Continuity Factors:

Today’s health care system involves numerous interfaces and patient handoffs among multiple health care practitioners with varying levels of experiences and occupational training.  While health care professionals interact with the health care system regularly, it is important to recognize that for most patients, health care can feel like a complex and intimidating maze that they must navigate without the benefit of a map or a guide.  Continuity of care is critical to achieving the best outcomes, especially for patients with chronic or multiple medical conditions. 

 

Establishing and maintaining a relationship with a clinician depends on having ready access to them.   Studies demonstrate that most patients recognize and value continuity in primary care, but vary in how much priority they give it, depending on their characteristics, circumstances and reason for consultation. Relationship continuity is found to be of higher priority to patients with serious or chronic conditions (rather than acute, minor illnesses), by older people, and by those in poor health or who feel vulnerable.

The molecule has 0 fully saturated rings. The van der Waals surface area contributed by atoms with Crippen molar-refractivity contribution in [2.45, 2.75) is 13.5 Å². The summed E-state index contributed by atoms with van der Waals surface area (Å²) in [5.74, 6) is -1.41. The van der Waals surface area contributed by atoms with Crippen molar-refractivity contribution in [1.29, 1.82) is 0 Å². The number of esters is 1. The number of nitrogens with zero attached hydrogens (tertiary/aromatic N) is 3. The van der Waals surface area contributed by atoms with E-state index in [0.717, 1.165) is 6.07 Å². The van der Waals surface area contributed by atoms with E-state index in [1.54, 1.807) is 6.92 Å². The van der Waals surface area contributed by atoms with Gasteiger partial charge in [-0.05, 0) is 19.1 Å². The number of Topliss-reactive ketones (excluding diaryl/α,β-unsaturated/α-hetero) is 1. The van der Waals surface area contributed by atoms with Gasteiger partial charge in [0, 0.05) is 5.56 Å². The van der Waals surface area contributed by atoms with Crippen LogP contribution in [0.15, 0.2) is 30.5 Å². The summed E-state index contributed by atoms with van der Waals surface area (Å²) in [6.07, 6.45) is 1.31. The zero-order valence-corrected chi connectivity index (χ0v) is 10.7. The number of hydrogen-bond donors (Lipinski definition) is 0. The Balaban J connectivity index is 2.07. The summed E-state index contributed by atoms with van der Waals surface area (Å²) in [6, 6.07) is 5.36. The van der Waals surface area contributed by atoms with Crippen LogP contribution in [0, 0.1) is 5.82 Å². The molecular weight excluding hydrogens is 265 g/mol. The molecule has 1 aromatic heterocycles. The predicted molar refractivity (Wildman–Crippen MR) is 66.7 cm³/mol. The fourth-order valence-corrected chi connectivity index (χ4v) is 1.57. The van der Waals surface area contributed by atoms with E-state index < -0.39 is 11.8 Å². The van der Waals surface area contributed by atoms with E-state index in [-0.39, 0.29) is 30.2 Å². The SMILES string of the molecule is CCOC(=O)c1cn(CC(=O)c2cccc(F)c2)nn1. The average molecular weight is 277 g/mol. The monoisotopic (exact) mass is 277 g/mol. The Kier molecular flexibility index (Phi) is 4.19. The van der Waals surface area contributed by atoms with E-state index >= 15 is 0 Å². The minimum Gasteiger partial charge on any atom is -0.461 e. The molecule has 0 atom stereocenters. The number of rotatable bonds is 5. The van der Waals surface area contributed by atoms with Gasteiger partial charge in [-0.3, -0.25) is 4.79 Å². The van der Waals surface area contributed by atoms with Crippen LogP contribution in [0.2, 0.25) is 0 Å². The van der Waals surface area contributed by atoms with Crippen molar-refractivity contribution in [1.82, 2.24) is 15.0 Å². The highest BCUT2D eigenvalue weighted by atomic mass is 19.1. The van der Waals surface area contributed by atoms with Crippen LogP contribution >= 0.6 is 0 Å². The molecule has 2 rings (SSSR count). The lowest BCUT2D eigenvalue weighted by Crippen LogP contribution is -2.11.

Traditionally, continuity of care was viewed from the patient's experience of a 'continuous caring relationship' with an identified health care professional.   Today, the rapid pace of scientific discovery and technological innovation, accompanied by specialization and greater intensity of health care services, has increased the numbers of clinicians and settings involved in the care process and the complexity of navigating the health care system.  Consequently, the delivery of a 'seamless service' through integration, coordination and the sharing of information between different providers is now paramount. 

 

If continuity of care is to remain an inherent element of general practice, a more explicit and concerted effort by patients and clinicians will be needed to build and sustain its various aspects.  

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